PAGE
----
• Identify the types of conversations and interactions you need and want to have with your customers (along with how often those conversations should be happening). This will avoid any miscommunication and ensure all parties are aligned and consistently focused on achieving the correct performance targets.
  • Hold regular collaborative meetings with your teams around the globe to recap recent customer outcomes and share local insights that may be beneficial for others within the global operation and delivery team.

 

While no set of processes will ever be perfect, this list will help get your operation started. Over time, you can refine processes around these guidelines based on what works best for your business and customers. Additionally, it’s important to note that today’s right journey isn’t tomorrow’s. Keep a sharp eye on what is happening within your industry and business, adjacent sectors, and your customer base – be prepared to move quickly and never hesitate to adapt when necessary.

 

The Tech to Bring it All Together

Identifying and establishing the right people and processes is certainly a start, but they’ll mean nothing without the final element: the platform. Without this underpinning technological engine of growth, your strategy will no doubt fall apart.

What should every successful platform include?

  • Consistency of the deployed technology across all regions, which increases returns and reduces effort.
  • Technology that gives those on the front-line, sales reps and managers alike, the tools they need. Reps should be able to focus on their daily tasks without having to worry about needless administration. Managers should be able to simply visualize their team’s performance, identifying star performers and their behaviors, without needing to endlessly reformat reports and dashboards for senior managers.
  • A customer-driven data strategy. By focusing on the correct metrics and tracking them over time, you’ll be able to highlight important patterns that you can use to help predict regional and global customer performance.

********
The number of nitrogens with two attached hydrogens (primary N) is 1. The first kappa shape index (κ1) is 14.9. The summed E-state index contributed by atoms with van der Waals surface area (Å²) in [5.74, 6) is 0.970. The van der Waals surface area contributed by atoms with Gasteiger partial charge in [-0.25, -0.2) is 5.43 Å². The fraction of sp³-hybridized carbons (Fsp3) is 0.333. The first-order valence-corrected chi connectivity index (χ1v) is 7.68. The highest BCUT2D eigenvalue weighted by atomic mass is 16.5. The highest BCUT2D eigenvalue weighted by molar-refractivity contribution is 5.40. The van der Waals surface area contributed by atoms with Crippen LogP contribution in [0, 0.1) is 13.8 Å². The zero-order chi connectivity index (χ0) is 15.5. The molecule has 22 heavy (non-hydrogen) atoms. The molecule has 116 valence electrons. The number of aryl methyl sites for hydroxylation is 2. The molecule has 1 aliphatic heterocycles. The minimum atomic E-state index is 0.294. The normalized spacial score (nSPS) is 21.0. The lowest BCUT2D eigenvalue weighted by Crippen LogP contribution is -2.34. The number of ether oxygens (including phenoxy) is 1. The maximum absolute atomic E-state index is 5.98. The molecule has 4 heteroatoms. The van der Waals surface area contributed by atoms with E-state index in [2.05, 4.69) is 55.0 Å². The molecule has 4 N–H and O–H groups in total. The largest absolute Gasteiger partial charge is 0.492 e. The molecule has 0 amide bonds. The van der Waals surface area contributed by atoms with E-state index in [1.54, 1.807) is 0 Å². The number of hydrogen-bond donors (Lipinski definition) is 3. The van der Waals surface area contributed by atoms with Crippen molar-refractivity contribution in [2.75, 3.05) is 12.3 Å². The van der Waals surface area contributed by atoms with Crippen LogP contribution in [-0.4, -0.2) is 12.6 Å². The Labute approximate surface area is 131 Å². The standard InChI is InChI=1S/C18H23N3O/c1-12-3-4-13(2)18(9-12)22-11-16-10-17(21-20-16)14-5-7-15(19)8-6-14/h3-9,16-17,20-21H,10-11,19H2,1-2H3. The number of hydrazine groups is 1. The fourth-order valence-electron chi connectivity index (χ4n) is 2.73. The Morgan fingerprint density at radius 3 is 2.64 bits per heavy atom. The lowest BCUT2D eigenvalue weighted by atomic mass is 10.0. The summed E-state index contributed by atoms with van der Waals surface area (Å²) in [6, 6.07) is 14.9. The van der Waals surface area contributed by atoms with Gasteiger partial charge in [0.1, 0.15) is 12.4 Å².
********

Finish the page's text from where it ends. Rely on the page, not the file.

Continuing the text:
• Similar to processes, data can be localized to a specific region, but should also be interpreted within a global context that will provide valuable insights to the rest of the operations around the world.

 

You might use an off-the-shelf solution to accomplish this for you, but you may wish to be mindful of hidden integration, training, and licensing costs. At ServiceSource, our clients benefit from our proprietary custom-built technology platform, PRISM. This tool ingests millions of data points taken from two decades of client relationships to give our customer success managers the insights they need to predict, manage, and improve customer outcomes.

As businesses continue to extend their presence around the globe, they need to strongly consider how to implement a customer-centric business model that retains existing business and drives revenue for years to come. Learn how ServiceSource’s Customer Success solution does exactly that, and follow us on LinkedIn to stay up to date on all of our latest industry insights.

Author

David Lopes, Sr. Director, Design & Customer Innovation